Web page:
Astronomy progress is often made by serendipitous discoveries. Keep looking and you will find something in the sky. DES, and its DECam, is doing wonders on that front, covering a large volume of Southern Hemisphere, allowing the discovery of many things from solar system objects to distant quasars.
Ricardo is working on the process of improving the location of Trans-Neptunian Objects (TNOs) observed by DES and is trying to predict when a TNO will cross our line-of-sight to a star. This is called an occultation and its prediction requires estimating the source’s position with great precision. Looking at the TNO silhouette one can tell its shape, density, and even if it has rings (e.g. Chariklo). He is also interested in clusters of galaxies. For instance, one can probe the dispute between gravity and dark energy, as well as the evolution of galaxies in the universe. Most of his work happens in the context of a web Science Portal produced by LIneA, which helps with the validation of DES images and catalogs.
We asked Ricardo a few more questions – here’s what he had to say:
When did you know you wanted to be a scientist?
My father is an engineer. When I was a kid he was always fixing things at home… while I was breaking them apart, trying to figure them out (or pretending to be MacGyver – nothing exploded – I swear (crossed fingers)). But the decision to pursue Astronomy came much later, when deciding what career to follow in university. Carl Sagan’s Cosmos was a strong influence.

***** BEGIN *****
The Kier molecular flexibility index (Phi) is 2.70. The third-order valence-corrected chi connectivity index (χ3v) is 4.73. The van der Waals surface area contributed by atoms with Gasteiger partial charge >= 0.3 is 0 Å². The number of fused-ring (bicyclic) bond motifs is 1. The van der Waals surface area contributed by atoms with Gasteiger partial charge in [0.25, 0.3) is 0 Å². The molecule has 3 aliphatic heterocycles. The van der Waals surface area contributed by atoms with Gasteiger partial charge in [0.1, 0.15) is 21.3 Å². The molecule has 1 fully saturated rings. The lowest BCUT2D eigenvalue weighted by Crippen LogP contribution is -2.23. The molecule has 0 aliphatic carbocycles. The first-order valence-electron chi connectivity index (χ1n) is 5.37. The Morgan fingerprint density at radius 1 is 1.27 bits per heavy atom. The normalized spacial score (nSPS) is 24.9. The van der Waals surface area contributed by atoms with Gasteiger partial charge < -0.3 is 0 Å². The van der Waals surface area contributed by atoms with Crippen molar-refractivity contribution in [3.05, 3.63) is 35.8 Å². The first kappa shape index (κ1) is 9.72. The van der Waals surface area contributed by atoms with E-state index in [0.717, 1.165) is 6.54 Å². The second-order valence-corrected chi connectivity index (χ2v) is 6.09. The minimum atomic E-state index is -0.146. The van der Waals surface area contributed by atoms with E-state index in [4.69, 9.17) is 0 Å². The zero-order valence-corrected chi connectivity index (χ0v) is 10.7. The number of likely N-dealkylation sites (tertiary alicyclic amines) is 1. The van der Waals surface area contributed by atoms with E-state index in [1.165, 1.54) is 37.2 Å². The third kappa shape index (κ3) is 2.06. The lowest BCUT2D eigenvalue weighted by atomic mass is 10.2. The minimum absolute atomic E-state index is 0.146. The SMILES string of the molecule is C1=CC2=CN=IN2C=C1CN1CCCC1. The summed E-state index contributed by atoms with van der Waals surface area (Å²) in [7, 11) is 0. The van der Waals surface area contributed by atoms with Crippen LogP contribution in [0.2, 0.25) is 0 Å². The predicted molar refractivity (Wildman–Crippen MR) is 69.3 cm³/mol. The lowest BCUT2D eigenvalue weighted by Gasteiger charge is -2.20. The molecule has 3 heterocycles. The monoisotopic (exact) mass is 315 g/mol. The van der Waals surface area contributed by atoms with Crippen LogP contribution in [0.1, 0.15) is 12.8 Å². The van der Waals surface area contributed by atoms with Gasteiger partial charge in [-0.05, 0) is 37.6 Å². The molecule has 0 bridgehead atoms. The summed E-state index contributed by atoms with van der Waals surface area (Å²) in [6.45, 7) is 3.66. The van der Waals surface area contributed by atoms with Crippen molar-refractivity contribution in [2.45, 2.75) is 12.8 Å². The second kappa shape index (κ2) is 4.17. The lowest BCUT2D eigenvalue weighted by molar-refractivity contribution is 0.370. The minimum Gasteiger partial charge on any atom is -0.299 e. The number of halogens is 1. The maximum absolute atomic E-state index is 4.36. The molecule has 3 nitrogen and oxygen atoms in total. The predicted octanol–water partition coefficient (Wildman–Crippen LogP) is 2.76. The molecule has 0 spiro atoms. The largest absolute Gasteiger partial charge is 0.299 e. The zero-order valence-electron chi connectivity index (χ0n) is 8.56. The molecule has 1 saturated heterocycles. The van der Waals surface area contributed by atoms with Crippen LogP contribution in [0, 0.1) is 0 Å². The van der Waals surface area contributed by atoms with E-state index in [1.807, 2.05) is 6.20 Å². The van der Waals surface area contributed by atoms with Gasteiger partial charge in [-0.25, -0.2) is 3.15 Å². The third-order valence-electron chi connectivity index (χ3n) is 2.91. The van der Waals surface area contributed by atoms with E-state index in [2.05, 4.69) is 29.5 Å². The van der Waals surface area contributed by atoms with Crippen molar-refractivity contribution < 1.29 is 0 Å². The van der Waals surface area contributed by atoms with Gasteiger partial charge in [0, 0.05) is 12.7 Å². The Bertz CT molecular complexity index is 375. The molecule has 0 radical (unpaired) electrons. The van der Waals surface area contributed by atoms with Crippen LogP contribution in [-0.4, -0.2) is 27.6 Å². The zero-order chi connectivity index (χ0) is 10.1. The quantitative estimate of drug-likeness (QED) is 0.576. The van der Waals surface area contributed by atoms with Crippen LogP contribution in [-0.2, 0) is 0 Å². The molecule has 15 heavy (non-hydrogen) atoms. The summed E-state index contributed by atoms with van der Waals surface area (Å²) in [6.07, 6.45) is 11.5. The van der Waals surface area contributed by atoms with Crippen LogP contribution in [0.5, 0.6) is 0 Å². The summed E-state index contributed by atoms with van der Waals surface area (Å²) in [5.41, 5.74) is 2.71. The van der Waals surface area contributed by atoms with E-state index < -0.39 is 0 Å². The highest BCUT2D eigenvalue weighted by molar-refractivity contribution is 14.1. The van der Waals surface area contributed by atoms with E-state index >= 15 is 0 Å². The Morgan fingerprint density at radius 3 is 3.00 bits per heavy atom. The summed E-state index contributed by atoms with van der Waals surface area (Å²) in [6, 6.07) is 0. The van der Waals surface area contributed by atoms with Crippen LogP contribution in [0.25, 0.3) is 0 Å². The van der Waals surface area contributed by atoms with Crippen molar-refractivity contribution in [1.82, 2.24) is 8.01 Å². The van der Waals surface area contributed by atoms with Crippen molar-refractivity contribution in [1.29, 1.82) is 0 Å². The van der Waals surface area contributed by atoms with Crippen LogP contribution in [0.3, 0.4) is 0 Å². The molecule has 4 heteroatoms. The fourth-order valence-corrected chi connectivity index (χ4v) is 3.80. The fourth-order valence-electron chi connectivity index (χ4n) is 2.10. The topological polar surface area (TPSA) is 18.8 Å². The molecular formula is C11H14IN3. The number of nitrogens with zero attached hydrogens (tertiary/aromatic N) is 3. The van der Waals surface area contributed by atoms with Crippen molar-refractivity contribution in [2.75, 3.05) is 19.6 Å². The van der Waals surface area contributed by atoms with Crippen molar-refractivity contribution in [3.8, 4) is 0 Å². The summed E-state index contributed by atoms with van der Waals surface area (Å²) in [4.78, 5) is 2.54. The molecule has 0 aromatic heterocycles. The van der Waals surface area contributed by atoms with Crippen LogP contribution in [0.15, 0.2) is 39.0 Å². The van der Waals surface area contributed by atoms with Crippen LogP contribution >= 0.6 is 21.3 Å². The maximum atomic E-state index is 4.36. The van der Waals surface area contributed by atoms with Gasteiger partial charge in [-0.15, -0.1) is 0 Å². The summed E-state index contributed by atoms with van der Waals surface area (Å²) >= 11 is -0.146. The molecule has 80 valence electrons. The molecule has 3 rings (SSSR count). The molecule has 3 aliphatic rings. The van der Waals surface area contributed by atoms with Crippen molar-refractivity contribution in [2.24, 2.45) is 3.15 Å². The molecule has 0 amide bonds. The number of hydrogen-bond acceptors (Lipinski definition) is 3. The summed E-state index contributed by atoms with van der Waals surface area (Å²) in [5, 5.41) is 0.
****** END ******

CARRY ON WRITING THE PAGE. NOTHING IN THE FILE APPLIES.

Do you have any hobbies or play any sports?
I play the flute, although not often as I would like (you can try to find me here https://youtu.be/Jj932nqUY0I or here https://youtu.be/yI1r4iB8Fc8) and enjoy walking around the city taking photos (check my instagram https://instagram.com/thespacelink/). My better half also has to try my, let’s call it, exotic, cooking (for Brazilian standards), which often involves lots of curry
If you weren’t a scientist, what would your dream job be?
Maybe in the voice-over business, although Lake Bell has given me second thoughts about that. In a world…
What do you think has been the most exciting advance in science / technology in the last 10 years?
The widespread popularity of computers, internet, and information circulating freely. They enable other advances.
Any advice for aspiring scientists?
Just do it!